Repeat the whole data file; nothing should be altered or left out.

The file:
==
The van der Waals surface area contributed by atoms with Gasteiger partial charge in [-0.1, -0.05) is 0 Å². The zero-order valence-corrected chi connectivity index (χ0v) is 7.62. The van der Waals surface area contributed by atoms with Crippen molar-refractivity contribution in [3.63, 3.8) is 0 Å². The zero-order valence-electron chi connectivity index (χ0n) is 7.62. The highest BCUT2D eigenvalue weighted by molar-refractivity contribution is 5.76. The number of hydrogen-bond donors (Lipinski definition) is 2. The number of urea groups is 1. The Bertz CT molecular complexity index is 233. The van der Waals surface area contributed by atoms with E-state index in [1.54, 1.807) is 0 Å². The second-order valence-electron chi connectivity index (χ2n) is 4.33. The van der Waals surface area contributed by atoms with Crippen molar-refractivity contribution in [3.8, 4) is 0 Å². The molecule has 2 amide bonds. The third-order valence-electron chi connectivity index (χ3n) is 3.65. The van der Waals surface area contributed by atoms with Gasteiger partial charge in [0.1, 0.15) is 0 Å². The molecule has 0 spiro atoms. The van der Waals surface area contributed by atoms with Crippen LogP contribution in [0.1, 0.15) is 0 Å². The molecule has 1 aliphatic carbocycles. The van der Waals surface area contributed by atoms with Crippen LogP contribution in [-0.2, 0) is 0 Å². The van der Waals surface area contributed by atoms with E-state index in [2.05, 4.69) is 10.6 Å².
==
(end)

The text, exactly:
The van der Waals surface area contributed by atoms with Gasteiger partial charge in [-0.1, -0.05) is 0 Å². The zero-order valence-corrected chi connectivity index (χ0v) is 7.62. The van der Waals surface area contributed by atoms with Crippen molar-refractivity contribution in [3.63, 3.8) is 0 Å². The zero-order valence-electron chi connectivity index (χ0n) is 7.62. The highest BCUT2D eigenvalue weighted by molar-refractivity contribution is 5.76. The number of hydrogen-bond donors (Lipinski definition) is 2. The number of urea groups is 1. The Bertz CT molecular complexity index is 233. The van der Waals surface area contributed by atoms with E-state index in [1.54, 1.807) is 0 Å². The second-order valence-electron chi connectivity index (χ2n) is 4.33. The van der Waals surface area contributed by atoms with Crippen molar-refractivity contribution in [3.8, 4) is 0 Å². The molecule has 2 amide bonds. The third-order valence-electron chi connectivity index (χ3n) is 3.65. The van der Waals surface area contributed by atoms with Gasteiger partial charge in [0.1, 0.15) is 0 Å². The molecule has 0 spiro atoms. The van der Waals surface area contributed by atoms with Crippen LogP contribution in [0.1, 0.15) is 0 Å². The molecule has 1 aliphatic carbocycles. The van der Waals surface area contributed by atoms with Crippen LogP contribution in [-0.2, 0) is 0 Å². The van der Waals surface area contributed by atoms with E-state index in [2.05, 4.69) is 10.6 Å².